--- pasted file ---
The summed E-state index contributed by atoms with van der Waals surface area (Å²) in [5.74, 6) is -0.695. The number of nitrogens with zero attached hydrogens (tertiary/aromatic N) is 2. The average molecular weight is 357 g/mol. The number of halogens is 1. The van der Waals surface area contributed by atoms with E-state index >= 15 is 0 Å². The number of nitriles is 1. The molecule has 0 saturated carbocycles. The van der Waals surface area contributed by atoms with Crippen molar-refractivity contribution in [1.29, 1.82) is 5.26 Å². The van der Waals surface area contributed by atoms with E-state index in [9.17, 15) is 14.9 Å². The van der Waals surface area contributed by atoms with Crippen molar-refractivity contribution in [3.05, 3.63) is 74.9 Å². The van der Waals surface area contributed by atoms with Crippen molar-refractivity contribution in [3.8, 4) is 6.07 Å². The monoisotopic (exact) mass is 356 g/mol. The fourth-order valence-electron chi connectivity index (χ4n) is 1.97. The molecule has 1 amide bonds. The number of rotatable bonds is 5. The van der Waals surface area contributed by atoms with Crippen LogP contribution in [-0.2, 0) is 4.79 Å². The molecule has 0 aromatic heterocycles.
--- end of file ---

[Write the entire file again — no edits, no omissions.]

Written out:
The summed E-state index contributed by atoms with van der Waals surface area (Å²) in [5.74, 6) is -0.695. The number of nitrogens with zero attached hydrogens (tertiary/aromatic N) is 2. The average molecular weight is 357 g/mol. The number of halogens is 1. The van der Waals surface area contributed by atoms with E-state index >= 15 is 0 Å². The number of nitriles is 1. The molecule has 0 saturated carbocycles. The van der Waals surface area contributed by atoms with Crippen molar-refractivity contribution in [1.29, 1.82) is 5.26 Å². The van der Waals surface area contributed by atoms with E-state index in [9.17, 15) is 14.9 Å². The van der Waals surface area contributed by atoms with Crippen molar-refractivity contribution in [3.05, 3.63) is 74.9 Å². The van der Waals surface area contributed by atoms with Crippen molar-refractivity contribution in [3.8, 4) is 6.07 Å². The monoisotopic (exact) mass is 356 g/mol. The fourth-order valence-electron chi connectivity index (χ4n) is 1.97. The molecule has 1 amide bonds. The number of rotatable bonds is 5. The van der Waals surface area contributed by atoms with Crippen LogP contribution in [-0.2, 0) is 4.79 Å². The molecule has 0 aromatic heterocycles.